Friday, November 5, 2010
A few days ago I was passing by my Indian co-worker, Pinter. (Pinter is not his real name and he is not married to Sue Ellen Mischke.) He was eating lunch at his desk, but upon seeing me, motioned for me to come to his desk. Turns out he ordered a kosher falafel from one of the new kosher places near work. Somehow, every time someone non observant or not Jewish on the floor orders kosher, they feel the need to share this with me. I don't mind, I find it peculiar, but cute. Though I do feel somehow responsible if their meal does not meet their expectations.
This time, I could breathe with ease because we had a very happy customer. Pinter was widely smiling and asking me whether I had tried falafel from the new place. "It's very good,"declared Pinter. He described in detail the contents of his pita and commented on crispiness of the falafel balls. "It tastes just like falafel I had growing up." I had no idea that falafel was known in India. I was sure that the dish was of Middle Eastern origin, and also vaguely remembered a conversation with another Indian co-worker where falafel was mentioned, but as a newly discovered food. I was about to unleash all of my thought process on the poor Pinter, but something made me proceed with caution.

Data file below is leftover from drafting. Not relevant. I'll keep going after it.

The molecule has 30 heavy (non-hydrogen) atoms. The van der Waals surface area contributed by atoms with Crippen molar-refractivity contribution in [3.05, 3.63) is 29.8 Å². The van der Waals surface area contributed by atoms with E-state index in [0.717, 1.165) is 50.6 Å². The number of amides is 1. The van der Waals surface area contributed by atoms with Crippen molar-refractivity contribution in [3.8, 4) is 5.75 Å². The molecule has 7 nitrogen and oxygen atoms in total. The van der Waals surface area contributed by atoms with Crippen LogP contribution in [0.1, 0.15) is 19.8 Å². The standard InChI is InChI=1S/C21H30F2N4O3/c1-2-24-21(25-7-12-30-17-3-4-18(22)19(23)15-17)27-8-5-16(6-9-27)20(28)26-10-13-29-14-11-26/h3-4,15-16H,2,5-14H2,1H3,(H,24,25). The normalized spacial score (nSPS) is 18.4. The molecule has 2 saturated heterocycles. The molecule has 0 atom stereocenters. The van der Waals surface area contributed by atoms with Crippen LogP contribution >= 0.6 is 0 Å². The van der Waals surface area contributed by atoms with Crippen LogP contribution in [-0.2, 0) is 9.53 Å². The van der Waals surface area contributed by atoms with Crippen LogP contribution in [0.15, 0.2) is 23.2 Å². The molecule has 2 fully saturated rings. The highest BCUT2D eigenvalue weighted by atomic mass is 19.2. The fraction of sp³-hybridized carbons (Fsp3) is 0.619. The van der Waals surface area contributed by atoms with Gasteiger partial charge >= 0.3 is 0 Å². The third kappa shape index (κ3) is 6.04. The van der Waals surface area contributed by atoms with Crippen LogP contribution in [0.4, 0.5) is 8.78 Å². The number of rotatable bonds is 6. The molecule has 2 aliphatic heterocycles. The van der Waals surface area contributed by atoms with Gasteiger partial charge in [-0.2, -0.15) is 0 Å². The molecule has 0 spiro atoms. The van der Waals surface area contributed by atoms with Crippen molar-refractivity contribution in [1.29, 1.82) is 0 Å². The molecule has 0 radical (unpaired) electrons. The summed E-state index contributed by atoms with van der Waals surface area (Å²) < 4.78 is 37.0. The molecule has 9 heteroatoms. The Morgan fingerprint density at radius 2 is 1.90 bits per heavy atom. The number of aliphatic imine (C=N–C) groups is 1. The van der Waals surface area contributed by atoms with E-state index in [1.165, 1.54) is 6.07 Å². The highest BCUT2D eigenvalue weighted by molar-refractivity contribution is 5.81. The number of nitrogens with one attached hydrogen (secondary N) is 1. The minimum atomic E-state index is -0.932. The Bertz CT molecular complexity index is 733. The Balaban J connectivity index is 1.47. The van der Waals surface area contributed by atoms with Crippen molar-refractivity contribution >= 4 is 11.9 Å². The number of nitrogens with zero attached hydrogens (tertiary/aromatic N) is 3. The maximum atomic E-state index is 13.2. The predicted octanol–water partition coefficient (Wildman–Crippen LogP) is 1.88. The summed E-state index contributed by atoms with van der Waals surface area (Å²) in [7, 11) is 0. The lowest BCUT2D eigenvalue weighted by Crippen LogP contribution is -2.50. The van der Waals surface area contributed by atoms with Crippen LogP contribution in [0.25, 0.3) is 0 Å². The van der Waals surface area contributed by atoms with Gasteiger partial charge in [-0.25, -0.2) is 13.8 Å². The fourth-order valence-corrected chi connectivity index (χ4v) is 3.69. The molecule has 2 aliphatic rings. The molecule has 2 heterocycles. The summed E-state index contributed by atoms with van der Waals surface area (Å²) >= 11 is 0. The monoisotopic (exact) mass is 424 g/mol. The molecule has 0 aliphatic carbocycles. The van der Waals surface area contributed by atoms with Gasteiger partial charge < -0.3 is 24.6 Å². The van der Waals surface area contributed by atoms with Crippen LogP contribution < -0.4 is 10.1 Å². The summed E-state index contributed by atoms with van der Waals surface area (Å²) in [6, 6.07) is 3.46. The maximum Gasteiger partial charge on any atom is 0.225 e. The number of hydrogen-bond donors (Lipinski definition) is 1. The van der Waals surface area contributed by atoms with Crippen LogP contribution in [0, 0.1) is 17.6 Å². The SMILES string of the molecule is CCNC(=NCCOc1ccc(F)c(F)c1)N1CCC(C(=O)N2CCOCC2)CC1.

"Did you mother make falafel from scratch?" seemed reasonably safe.
"No, we usually bought it." How odd. I think his falafel was getting cold because I could sense the anxiety in Pinter's voice. But I couldn't let go. I had to find out which provinces in India were privy to the secrets of falafel making. Look, I never finished - ok, even started - War and Peace and must fill in the blanks in my primary education.
"Did it taste the same? Was it also in a pita?" I pressed on.
We got back on Pinter's favorite subject, I guess, though I am not sure whether it was his childhood or food, because all of a sudden he started reminiscing completely forgetting about the danger of the perfectly crispy falafel balls turning soggy. He described in great detail the falafel of his childhood, which oddly enough was very similar to the one he was eating right now. Then he seamlessly switched to other memories from childhood and finished with, "We were the only Indian family on the block." Waaaait a minute. What???
And then it hit me. I completely forgot that Pinter was born and bread in Boro Park, the heart of Jewish Brooklyn. He must've told me this a hundred times... Next time I talk to him, I must not forget that he lives in Monroe and does not commute from New Delhi... It would also be nice to bring the guy sufganiyot come Chanukah time. He must miss them like crazy...